Journal 5; 22nd october 2012

Today; the theories of Ronald Fairbairn, an object relation theorist, who has not had as much written about him as the other theorists we have studied so far, it seems.

We were given a lengthy hand out containing a detailed critique of his views on therapy; his ideas were basically psychodynamic (ie. looking at birth onwards) but also seemed, to me, to bridge the gap towards the more humanistic approaches, by stressing the importance of the therapist entering the client’s inner world. He stated that the interpretation of the transference that occurs in therapy was not enough, alone, to facilitate change for the client. He felt that this transference relationship should be developed between client and counsellor, and gradually replaced by a real relationship that can give the client a model on which they can base future relationships in the outer world. He stated “the distortions of inner reality can be corrected by outer reality” (Fairbairn 1958:381)

Fairbairn was an ‘object relationist’, alongside Klein, Bowlby and Winnicott (whose work we have been studying over the past few weeks), fundamentally believing that all relationships in life are based on blueprints taken from our earliest connections with objects in childhood. I found the paper we were given wordy and confusing, but my basic understanding of his principles (after much searching online and reading around, trying to clarify the ideas in my head) are this;

  • An ego is present from birth.
  • Libido is a function of the ego.
  • There is no death instinct; and aggression is a reaction to frustration or deprivation.
  • Since libido is a function of the ego and aggression is a reaction to frustration or deprivation, there is no such thing as an ‘id’.
  • The ego, and therefore libido, is fundamentally object-seeking.
  • The earliest and original form of anxiety, as experienced by the child, is separation-anxiety.
  • Internalization of the object is a defensive measure originally adopted by the child to deal with his original object (the mother and her breast) in so far as it is unsatisfying.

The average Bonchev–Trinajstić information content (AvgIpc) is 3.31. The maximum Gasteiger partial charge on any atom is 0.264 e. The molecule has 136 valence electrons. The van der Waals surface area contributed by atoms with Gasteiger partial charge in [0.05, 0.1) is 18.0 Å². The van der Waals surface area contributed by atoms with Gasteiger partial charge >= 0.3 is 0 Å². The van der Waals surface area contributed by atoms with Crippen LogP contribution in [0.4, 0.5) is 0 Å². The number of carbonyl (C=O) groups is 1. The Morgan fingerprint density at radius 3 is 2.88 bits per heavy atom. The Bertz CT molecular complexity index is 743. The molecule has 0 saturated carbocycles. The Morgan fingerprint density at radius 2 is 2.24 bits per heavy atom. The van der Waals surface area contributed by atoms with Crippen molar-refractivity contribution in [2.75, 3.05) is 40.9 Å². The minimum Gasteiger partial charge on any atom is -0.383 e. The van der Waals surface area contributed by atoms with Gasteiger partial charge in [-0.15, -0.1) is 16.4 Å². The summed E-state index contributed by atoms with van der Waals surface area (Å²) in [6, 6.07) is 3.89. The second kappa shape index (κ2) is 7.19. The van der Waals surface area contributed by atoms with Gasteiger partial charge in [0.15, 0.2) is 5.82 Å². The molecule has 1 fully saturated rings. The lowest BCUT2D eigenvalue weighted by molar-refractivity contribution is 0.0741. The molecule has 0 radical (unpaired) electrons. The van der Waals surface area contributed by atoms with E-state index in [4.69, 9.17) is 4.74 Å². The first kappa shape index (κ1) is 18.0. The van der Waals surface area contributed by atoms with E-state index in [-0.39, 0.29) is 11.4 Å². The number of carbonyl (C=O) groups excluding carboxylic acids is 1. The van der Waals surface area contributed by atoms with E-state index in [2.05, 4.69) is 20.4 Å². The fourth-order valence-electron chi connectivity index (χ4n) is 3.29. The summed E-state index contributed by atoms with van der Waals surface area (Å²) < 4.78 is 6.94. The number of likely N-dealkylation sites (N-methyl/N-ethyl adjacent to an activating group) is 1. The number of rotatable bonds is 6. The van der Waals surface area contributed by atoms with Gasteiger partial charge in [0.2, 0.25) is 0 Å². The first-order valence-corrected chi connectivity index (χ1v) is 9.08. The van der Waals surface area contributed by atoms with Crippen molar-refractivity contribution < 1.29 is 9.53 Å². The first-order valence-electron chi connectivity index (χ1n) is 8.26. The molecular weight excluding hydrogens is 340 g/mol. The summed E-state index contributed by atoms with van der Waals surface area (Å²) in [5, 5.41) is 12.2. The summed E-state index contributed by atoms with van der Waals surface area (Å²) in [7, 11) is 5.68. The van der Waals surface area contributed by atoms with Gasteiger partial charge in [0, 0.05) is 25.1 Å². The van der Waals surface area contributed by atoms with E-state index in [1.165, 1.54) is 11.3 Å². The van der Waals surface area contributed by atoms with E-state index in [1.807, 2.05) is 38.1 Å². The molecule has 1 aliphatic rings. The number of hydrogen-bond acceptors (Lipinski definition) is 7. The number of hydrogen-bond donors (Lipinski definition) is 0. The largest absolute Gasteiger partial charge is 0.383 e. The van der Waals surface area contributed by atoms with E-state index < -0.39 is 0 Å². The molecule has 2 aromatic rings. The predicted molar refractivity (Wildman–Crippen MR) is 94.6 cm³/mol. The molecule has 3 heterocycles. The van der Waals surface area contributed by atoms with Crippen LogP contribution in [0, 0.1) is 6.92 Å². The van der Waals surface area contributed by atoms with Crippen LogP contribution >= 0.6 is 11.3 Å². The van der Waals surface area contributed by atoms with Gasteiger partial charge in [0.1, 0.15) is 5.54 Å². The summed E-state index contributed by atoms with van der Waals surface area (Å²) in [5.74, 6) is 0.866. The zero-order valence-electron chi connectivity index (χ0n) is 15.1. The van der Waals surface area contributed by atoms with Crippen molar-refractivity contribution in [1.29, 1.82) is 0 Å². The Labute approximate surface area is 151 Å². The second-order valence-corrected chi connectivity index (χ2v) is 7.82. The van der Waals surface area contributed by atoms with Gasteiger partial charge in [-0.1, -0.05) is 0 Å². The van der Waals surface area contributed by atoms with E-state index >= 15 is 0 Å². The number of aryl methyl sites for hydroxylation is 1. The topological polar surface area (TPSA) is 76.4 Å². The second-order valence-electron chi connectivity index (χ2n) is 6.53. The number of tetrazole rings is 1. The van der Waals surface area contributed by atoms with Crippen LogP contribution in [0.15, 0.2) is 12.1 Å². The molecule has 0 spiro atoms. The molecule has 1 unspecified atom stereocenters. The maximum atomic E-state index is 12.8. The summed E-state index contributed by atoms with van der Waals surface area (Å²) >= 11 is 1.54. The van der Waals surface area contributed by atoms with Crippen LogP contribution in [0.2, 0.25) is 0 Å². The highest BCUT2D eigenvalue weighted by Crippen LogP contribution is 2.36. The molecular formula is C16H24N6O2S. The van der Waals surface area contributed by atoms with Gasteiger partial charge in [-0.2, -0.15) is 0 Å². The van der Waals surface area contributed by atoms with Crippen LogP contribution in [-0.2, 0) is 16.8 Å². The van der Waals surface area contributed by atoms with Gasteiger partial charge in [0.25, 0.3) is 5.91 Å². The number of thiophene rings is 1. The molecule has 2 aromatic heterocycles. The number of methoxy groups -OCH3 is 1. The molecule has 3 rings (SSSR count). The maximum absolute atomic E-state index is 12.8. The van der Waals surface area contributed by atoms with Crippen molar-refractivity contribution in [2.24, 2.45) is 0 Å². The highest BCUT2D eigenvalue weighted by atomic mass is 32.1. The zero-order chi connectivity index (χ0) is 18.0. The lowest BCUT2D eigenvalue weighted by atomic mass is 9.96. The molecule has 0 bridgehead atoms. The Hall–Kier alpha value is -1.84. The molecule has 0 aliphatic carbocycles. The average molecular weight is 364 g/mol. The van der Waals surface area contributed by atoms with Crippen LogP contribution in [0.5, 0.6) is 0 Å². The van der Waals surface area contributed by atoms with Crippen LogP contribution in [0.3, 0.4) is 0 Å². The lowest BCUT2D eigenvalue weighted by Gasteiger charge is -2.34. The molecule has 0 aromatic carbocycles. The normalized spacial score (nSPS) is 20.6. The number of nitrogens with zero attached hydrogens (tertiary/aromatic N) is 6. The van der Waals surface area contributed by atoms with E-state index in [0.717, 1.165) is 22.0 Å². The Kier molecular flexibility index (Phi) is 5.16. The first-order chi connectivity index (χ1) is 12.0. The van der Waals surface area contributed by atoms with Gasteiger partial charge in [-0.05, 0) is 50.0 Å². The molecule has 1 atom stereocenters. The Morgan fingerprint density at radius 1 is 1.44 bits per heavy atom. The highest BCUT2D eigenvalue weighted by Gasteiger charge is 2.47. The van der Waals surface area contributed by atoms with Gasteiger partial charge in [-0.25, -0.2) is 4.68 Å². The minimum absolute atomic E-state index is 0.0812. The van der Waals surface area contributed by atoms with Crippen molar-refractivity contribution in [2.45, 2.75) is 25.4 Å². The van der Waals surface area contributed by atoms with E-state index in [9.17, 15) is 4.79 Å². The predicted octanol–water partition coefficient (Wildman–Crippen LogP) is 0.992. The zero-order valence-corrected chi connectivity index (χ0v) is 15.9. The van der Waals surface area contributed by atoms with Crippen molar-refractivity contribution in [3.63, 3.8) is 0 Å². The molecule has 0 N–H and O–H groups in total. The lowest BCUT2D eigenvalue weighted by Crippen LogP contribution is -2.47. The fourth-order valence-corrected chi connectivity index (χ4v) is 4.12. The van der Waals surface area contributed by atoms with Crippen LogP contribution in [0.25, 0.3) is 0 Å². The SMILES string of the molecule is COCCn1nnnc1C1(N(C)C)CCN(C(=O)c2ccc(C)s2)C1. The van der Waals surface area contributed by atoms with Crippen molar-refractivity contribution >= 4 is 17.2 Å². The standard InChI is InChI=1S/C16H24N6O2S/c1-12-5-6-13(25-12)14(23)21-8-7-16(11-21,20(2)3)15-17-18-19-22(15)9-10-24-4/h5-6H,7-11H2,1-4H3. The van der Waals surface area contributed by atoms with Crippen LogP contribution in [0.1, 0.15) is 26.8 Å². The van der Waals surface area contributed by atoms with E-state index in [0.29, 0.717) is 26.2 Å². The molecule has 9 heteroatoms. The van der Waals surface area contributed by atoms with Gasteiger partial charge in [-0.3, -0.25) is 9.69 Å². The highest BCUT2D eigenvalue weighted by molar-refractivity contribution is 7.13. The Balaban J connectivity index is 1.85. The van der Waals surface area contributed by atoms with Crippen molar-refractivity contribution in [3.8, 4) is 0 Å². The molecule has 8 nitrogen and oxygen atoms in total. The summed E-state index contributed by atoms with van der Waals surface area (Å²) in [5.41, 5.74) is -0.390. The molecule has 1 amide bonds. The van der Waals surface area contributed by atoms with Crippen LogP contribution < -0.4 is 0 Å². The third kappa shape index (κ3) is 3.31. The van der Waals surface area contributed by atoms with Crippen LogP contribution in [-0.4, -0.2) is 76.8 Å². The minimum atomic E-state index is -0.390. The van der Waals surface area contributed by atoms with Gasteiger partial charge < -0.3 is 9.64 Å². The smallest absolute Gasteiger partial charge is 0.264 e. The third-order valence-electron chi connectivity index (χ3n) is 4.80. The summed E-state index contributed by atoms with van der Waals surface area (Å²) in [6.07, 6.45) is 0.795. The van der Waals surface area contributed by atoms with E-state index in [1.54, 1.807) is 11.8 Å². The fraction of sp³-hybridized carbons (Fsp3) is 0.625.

He came up with a revised structure of the personality, which bears similarities to Freud’s id, ego, superego but has marked differences;

(taken from www. As shown in this diagram of ‘Fairbairn’s endopsychic structure’, the unconscious part of the mind is divided into the object seeking half – the libidinal ego which is driven towards objects, and the antilibidinal ego, which rejects and attacks objects. These filter into our conscious/ everday self – the central ego, which in turn creates our ‘preserved object’ (ie how we actually do behave toward things/people.

Phew! Theory dealt with (I think). I can’t stress enough how hard it has been to write this journal entry – my problems with absorbing this theory have been a huge block to me, and have sent me back to my old pattern of procrastination. Thank goodness for the half term break – it has given me more time to get my head into focus on this.

Brain drain still fresh – we spent some time thinking about how have dealt with pressure at different points in our lives, to help us to understand how our own individual approaches to counselling have evolved, and will evolve further as we go on.

The particular events we were asked to consider included; dealing with a crying baby, someone (teenager or child) having a tantrum, being with someone who has received news of a loss, someone who you care about being hurt, dealing with a family member having a breakdown, and someone close to you being terminally ill.

Heavy situations, all of them situations that I have found myself in, and all of them have provoked quite similar reactions in me; an instinctive need to be there, remain calm, and simply try to hang in through it; contain it and  allow it, creating a safe space where the crisis can happen in  relative sanctuary.